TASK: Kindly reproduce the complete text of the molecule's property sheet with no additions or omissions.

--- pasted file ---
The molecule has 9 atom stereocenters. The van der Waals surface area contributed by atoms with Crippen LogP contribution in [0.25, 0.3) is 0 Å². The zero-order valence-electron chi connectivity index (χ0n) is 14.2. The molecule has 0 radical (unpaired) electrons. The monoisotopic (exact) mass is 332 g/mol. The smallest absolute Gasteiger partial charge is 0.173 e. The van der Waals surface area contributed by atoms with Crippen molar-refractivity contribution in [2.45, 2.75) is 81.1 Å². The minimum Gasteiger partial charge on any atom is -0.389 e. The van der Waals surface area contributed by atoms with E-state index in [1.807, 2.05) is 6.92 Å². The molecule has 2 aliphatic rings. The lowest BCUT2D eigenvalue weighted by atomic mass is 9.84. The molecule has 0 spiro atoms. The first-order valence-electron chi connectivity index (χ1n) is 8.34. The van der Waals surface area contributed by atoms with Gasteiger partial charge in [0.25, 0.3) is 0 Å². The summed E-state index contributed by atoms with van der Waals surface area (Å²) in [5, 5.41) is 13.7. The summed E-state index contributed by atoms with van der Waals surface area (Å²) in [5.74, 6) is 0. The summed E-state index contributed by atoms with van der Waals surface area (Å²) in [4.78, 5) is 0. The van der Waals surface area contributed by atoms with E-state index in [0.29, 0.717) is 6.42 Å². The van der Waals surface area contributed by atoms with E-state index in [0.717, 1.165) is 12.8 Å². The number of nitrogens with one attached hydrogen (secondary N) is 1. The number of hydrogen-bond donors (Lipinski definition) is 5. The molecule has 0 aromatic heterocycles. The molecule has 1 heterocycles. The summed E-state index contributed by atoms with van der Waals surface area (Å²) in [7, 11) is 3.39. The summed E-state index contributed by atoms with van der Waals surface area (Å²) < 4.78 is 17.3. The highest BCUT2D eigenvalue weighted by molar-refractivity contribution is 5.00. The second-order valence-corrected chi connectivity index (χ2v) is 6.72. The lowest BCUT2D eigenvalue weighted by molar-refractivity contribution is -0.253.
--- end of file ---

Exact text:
The molecule has 9 atom stereocenters. The van der Waals surface area contributed by atoms with Crippen LogP contribution in [0.25, 0.3) is 0 Å². The zero-order valence-electron chi connectivity index (χ0n) is 14.2. The molecule has 0 radical (unpaired) electrons. The monoisotopic (exact) mass is 332 g/mol. The smallest absolute Gasteiger partial charge is 0.173 e. The van der Waals surface area contributed by atoms with Crippen molar-refractivity contribution in [2.45, 2.75) is 81.1 Å². The minimum Gasteiger partial charge on any atom is -0.389 e. The van der Waals surface area contributed by atoms with E-state index in [1.807, 2.05) is 6.92 Å². The molecule has 2 aliphatic rings. The lowest BCUT2D eigenvalue weighted by atomic mass is 9.84. The molecule has 0 spiro atoms. The first-order valence-electron chi connectivity index (χ1n) is 8.34. The van der Waals surface area contributed by atoms with Gasteiger partial charge in [0.25, 0.3) is 0 Å². The summed E-state index contributed by atoms with van der Waals surface area (Å²) in [5, 5.41) is 13.7. The summed E-state index contributed by atoms with van der Waals surface area (Å²) in [5.74, 6) is 0. The summed E-state index contributed by atoms with van der Waals surface area (Å²) in [4.78, 5) is 0. The van der Waals surface area contributed by atoms with E-state index in [0.29, 0.717) is 6.42 Å². The van der Waals surface area contributed by atoms with E-state index in [0.717, 1.165) is 12.8 Å². The number of nitrogens with one attached hydrogen (secondary N) is 1. The number of hydrogen-bond donors (Lipinski definition) is 5. The molecule has 0 aromatic heterocycles. The molecule has 1 heterocycles. The summed E-state index contributed by atoms with van der Waals surface area (Å²) in [7, 11) is 3.39. The summed E-state index contributed by atoms with van der Waals surface area (Å²) < 4.78 is 17.3. The highest BCUT2D eigenvalue weighted by molar-refractivity contribution is 5.00. The second-order valence-corrected chi connectivity index (χ2v) is 6.72. The lowest BCUT2D eigenvalue weighted by molar-refractivity contribution is -0.253.